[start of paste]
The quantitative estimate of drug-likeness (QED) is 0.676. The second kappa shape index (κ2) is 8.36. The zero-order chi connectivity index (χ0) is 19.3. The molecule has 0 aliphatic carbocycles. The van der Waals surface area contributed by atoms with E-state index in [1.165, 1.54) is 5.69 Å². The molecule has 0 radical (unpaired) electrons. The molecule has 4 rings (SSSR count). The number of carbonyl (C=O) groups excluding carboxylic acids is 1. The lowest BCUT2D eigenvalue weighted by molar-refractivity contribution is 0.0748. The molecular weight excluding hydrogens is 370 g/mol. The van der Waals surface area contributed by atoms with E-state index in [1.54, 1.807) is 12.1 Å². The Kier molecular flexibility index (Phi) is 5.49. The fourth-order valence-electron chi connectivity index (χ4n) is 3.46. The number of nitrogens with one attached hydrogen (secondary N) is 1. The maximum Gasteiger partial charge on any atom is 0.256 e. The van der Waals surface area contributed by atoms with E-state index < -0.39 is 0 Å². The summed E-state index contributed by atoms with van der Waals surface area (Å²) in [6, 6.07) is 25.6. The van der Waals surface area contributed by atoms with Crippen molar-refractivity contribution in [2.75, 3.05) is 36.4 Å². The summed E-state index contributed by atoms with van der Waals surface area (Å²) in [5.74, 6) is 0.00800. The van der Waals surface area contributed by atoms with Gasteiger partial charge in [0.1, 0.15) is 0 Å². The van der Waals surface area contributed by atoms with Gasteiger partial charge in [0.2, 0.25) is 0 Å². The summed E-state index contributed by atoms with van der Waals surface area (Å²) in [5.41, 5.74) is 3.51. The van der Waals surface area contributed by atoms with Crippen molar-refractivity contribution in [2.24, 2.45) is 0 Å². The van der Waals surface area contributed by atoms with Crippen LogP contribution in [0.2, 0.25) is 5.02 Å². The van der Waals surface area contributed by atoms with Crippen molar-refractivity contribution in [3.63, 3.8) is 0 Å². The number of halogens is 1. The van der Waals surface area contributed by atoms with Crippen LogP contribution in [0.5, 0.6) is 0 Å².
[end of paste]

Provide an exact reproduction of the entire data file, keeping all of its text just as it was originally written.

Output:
The quantitative estimate of drug-likeness (QED) is 0.676. The second kappa shape index (κ2) is 8.36. The zero-order chi connectivity index (χ0) is 19.3. The molecule has 0 aliphatic carbocycles. The van der Waals surface area contributed by atoms with E-state index in [1.165, 1.54) is 5.69 Å². The molecule has 0 radical (unpaired) electrons. The molecule has 4 rings (SSSR count). The number of carbonyl (C=O) groups excluding carboxylic acids is 1. The lowest BCUT2D eigenvalue weighted by molar-refractivity contribution is 0.0748. The molecular weight excluding hydrogens is 370 g/mol. The van der Waals surface area contributed by atoms with E-state index in [1.54, 1.807) is 12.1 Å². The Kier molecular flexibility index (Phi) is 5.49. The fourth-order valence-electron chi connectivity index (χ4n) is 3.46. The number of nitrogens with one attached hydrogen (secondary N) is 1. The maximum Gasteiger partial charge on any atom is 0.256 e. The van der Waals surface area contributed by atoms with E-state index < -0.39 is 0 Å². The summed E-state index contributed by atoms with van der Waals surface area (Å²) in [6, 6.07) is 25.6. The van der Waals surface area contributed by atoms with Crippen molar-refractivity contribution in [2.75, 3.05) is 36.4 Å². The summed E-state index contributed by atoms with van der Waals surface area (Å²) in [5.74, 6) is 0.00800. The van der Waals surface area contributed by atoms with Gasteiger partial charge in [0.1, 0.15) is 0 Å². The van der Waals surface area contributed by atoms with Gasteiger partial charge in [0.2, 0.25) is 0 Å². The summed E-state index contributed by atoms with van der Waals surface area (Å²) in [5.41, 5.74) is 3.51. The van der Waals surface area contributed by atoms with Crippen molar-refractivity contribution in [2.24, 2.45) is 0 Å². The van der Waals surface area contributed by atoms with Crippen LogP contribution in [0.2, 0.25) is 5.02 Å². The van der Waals surface area contributed by atoms with Crippen molar-refractivity contribution in [3.63, 3.8) is 0 Å². The number of halogens is 1. The van der Waals surface area contributed by atoms with Crippen LogP contribution in [0.5, 0.6) is 0 Å².